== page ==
- Research Hub
The Beef Safety Research program includes the study of cattle-borne pathogens and/or their resistance, with the potential for causing human illness and beef production practices that may impact either. Historically, this Beef Checkoff-funded Program has focused research on every step in the production chain, evaluating potential safety-enhancing interventions. In recent years, this program has concentrated on discovering opportunities for reducing safety threats at pre-harvest.
This signature event began in 2003 as an opportunity to bring industry safety leaders and scientists together to hear the latest research results, learn about advancements in food safety monitoring and testing methodology, and openly converse with competitors seeking solutions that will benefit the entire industry. Today, this event continues to be a hallmark event for the industry to gather in a non-competitive spirit and address beef safety challenges.
The Beef Industry Safety Summit is one you don't want to miss!
Consumers consider a variety of factors when choosing a meal. The Consumer Beef Tracker, a continuous online survey run by National Cattlemen’s Beef Association, a contractor to the Beef Checkoff, shows taste, price, convenience, and health are more important than other aspects. In addition, safety is a top considered factor when making a meal decision as well. To investigate this more, NCBA sought to understand how food safety handling practices were perceived by consumers in a more general sense. As a result, consumer research was conducted that provides insight into how consumers prioritize and utilize food safety when it comes to cooking meals and meat at home.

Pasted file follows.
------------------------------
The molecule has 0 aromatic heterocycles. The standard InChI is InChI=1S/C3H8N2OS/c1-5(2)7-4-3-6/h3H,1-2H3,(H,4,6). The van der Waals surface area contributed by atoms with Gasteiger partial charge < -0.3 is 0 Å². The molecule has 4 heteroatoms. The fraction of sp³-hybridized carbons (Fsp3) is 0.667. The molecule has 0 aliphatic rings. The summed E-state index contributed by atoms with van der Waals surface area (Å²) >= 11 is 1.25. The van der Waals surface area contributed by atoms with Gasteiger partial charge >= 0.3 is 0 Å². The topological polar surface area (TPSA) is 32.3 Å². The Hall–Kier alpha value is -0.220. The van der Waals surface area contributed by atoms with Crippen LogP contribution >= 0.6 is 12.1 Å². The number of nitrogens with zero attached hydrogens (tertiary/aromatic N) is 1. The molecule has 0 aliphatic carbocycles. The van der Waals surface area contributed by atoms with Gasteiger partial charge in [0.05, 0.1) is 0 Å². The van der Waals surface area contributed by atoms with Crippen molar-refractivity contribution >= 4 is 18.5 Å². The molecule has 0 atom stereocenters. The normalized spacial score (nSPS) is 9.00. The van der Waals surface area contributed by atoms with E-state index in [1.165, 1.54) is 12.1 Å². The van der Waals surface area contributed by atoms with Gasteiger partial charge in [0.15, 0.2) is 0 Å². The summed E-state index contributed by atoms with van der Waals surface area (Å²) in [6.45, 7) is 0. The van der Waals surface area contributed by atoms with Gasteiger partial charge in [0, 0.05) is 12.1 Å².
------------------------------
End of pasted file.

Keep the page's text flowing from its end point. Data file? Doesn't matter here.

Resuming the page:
The CRISPR-Cas9 system is a novel biotechnology that is currently under diversified development as a gene editing tool for its application in humans, animals, plants, microorganisms, etc. In this fact sheet, we focus on its potential applications as “smart antimicrobials” in livestock for bacterial pathogen control, and rumen and gut microbiome editing to improve food safety and animal health.
Two resource guides have been recently completed by the American Meat Science Association (AMSA) on key facts regarding Salmonella, as a response to the USDA's Food Safety and Inspection Service and its proposed determination to declare Salmonella an adulterant in not Ready-To-Eat (NRTE) breaded stuffed chicken products. Included in the guides are information about current detection methodologies, Salmonella sources, reservoirs, and modes of transmission.